“We also had an answering service at the time. I’d do all my own billing.”

For several years they specialised in “easy listening” acts such as Alpert And The Tijuana Brass, Brazilian artist Sergio Mendes and the folk-rock trio The Sandpipers.

After attending the Monterey Pop Festival in 1967, rock’s first major festival, Moss began adding rock performers, including Cocker, Procol Harum and Free.

One of their biggest triumphs was Frampton Comes Alive!, a live double album from 1976 that sold more than six million copies in its first year and transformed Frampton from mid-level performer to superstar.

“Peter was a huge live star in markets like Detroit and San Francisco, so we made a suggestion that he make a live record,” Moss told Rolling Stone in 2002.

“What he was doing onstage wasn’t like the records – it was outrageously better. I remember being at the mix of Frampton Comes Alive! at Electric Lady studios, and I was so blown away I asked to make it a double album.”

A&M continued to expand their catalogue through the 1970s and 1980s, taking on The Police, Squeeze, Joe Jackson and other British New Wave artists, R&B musicians Janet Jackson and Barry White and country rockers 38 Special and the Ozark Mountain Daredevils.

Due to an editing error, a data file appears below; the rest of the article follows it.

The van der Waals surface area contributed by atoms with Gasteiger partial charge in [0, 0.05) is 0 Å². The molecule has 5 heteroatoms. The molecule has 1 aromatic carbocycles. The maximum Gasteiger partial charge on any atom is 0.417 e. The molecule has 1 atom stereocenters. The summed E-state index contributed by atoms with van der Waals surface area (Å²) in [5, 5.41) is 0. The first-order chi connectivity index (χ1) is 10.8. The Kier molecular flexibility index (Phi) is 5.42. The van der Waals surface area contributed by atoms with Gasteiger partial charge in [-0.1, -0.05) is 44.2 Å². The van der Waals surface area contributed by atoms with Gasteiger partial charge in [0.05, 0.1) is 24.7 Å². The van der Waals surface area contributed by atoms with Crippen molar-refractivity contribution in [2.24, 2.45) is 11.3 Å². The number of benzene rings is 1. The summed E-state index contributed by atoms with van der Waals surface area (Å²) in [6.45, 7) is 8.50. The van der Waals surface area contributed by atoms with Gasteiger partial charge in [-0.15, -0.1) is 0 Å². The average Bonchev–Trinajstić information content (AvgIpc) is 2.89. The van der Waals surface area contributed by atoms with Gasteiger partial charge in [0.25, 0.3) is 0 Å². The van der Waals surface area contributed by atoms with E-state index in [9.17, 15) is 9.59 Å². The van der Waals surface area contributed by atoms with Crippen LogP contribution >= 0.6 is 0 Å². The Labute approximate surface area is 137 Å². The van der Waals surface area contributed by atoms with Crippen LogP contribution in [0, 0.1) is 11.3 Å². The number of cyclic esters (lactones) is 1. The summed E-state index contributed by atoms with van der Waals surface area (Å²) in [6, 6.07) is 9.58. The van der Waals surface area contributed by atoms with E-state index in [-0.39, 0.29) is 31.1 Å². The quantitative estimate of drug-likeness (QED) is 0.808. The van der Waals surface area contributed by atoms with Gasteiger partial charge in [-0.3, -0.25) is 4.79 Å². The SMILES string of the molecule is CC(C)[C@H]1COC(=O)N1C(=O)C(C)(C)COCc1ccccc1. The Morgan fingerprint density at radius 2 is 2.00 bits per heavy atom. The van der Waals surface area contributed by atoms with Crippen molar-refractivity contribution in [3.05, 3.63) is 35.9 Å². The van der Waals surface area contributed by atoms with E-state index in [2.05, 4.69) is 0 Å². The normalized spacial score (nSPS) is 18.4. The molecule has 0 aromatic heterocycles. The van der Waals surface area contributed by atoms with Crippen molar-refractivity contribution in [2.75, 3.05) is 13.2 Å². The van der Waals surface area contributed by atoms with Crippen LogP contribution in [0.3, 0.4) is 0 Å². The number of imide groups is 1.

By the late 1980s, Alpert and Moss were operating out of a Hollywood lot where Charlie Chaplin once made films, but they struggled to keep up with ever-higher recording contracts and sold A&M to Polygram for an estimated 500 million dollars (£393 million).

They remained at the label, but clashed with Polygram’s management and left in 1993, one of their last signings a singer-musician from Kennett, Missouri: Sheryl Crow. (Alpert and Moss later sued Polygram for violating their contract’s integrity clause and reached a 200 million dollar (£157 million) settlement.)

For a few years, Alpert and Moss ran Almo Records, where performers included Garbage, Imogen Heap and Gillian Welch.

“We wanted people to be happy,” Moss told The New York Times in 2010.

“You can’t force people to do a certain kind of music. They make their best music when they are doing what they want to do, not what we want them to do.”

Source: International Media